Jungle Cat (Felis chaus)


The jungle cat (Felis chaus) is a medium-sized cat native to Asia from southern China in the east through Southeast and Central Asia to the Nile Valley in the west. It is listed as Least Concern in the IUCN Red List of Threatened Species as it is widespread and common particularly in India. Population declines and range contraction are of concern, particularly in Egypt, in the Caucasus, and in southwestern, Central and Southeast Asia. Geographic variation in the jungle cat is quite considerable. Due to the small tuft on the ears it is also called the jungle lynx but is not a member of the Lynx genus. Sometimes more than twice as heavy as domestic cat, this species rivals the Chinese mountain cat as the largest member of the Felis genus. True to Bergmann's Rule, the species becomes smaller-bodied closer to the tropics and largest at the northern limits of the range. Jungle cats can range from 50 to 94 cm (20 to 37 in) in length, plus a relatively short 20 to 31 cm (7.9 to 12 in) tail, and stand about 36 cm (14 in) tall. Weight varies across the range from 3 to 16 kg (6.6 to 35 lb), with a median weight of around 8 kg (18 lb). Females are slightly smaller than males. Males are slightly larger than females. The face is relatively slender. Because of its long legs and short tail, and (in winter a tuft of black hair on its ears, this cat resembles a small lynx. The colour of the fur varies with subspecies, yellowish-grey to reddish-brown or tawny-grey, and is ticked with black. Vertical bars are visible on the fur of kittens, which disappear in adult cats, although a few dark markings may be retained on the limbs or tail. The muzzle is white, and the underside is paler in colour than the rest of the body. The skull is fairly broad in the region of the zygomatic arch, which leads to its appearance of having a rounder head than some other cats. The ears are quite long, and relatively broad at the base, pointed towards the end, and set quite high. Small tuft of long hairs occurs on ear tips in winter. These hairs form an indistinct tassel ranging from 7 to 20 mm (0.28 to 0.79 in) in length. The fur grows to about 4000 hairs/cm² on the back, and 1700 hairs/cm² on the abdomen, and generally becomes a shade of greyish-ochre in winter. The paw prints measure about 5×6 cm, and a typical pace is 29 to 32 cm (11 to 13 in). The most distinctive feature of a jungle cat is the presence of equal-sized claws on both fore and hind legs (unlike those of common domestic cats, for example, where hind claws are normally longer and stronger than fore). These allow it to climb down trees as easily as up, with its head facing downward.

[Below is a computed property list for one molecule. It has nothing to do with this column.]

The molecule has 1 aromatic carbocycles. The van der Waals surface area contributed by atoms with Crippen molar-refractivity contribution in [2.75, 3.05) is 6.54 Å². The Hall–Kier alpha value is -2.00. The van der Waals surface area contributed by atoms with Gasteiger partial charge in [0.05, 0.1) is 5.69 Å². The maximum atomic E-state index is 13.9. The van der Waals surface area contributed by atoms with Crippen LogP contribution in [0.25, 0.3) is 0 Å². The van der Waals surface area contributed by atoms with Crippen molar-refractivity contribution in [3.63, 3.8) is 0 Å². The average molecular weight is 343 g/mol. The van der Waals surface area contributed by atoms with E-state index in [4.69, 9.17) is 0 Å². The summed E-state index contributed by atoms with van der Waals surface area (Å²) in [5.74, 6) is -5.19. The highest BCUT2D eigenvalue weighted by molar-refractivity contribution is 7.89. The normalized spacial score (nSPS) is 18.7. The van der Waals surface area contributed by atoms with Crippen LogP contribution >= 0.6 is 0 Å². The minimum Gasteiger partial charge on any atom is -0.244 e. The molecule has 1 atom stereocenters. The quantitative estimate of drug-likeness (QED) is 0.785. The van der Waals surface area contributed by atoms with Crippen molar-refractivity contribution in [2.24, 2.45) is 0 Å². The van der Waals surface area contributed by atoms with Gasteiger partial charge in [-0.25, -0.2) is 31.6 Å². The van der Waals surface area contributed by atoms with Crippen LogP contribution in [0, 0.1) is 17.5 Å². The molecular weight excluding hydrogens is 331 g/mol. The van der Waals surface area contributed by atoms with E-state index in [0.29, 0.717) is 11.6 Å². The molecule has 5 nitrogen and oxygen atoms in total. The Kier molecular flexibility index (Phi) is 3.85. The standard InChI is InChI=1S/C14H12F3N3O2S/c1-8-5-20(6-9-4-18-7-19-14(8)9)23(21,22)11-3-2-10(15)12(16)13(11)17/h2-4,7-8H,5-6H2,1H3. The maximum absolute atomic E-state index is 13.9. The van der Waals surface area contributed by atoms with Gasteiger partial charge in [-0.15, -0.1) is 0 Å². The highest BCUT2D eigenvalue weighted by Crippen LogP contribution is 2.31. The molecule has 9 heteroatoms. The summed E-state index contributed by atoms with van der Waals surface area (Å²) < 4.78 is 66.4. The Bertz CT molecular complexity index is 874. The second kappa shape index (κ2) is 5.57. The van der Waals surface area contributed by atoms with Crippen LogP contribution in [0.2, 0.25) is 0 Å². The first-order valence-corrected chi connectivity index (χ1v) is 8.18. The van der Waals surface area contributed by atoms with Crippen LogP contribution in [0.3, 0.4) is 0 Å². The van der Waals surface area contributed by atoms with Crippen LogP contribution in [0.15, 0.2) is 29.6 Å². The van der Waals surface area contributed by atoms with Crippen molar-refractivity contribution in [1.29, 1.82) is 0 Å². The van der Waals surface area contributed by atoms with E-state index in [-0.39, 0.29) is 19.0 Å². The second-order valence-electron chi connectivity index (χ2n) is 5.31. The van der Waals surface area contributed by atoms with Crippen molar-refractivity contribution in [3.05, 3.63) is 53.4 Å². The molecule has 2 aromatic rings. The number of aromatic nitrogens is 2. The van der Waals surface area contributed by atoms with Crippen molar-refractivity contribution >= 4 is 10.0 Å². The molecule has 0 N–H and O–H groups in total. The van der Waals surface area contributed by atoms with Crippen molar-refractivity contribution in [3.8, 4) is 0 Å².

Distribution and habitat

Jungle cats are largely oriental in distribution and found in Egypt, West and Central Asia, but also in South Asia, Sri Lanka and Southeast Asia. In India they are the most common small cats among the felidae found there. They inhabit savannas, tropical dry forests and reed beds along rivers and lakes in the lowlands, but, despite the name, are not found in rainforests. Although they are adaptable animals, being found even in dry steppe, they prefer wetland environments with tall grasses or reeds in which to hide. They do not survive well in cold climates, and are not found in areas where winter snowfall is common. They have been observed from sea levels to altitudes of 8,000 ft (2,400 m) or perhaps higher in the Himalayas. They frequent jungles or open country, and are often seen in the neighbourhood of villages. Jungle cats were known to be absent from south of the Isthmus of Kra in the Malayan peninsula, the possibility of their occurrence was reported from a highly fragmented forest in the Malaysian state of Selangor in 2010. Although never truly domesticated, a small number of jungle cats have been found among the cat mummies of Ancient Egypt (the vast majority of which are domestic cats), suggesting that they may have been used to help control rodent populations.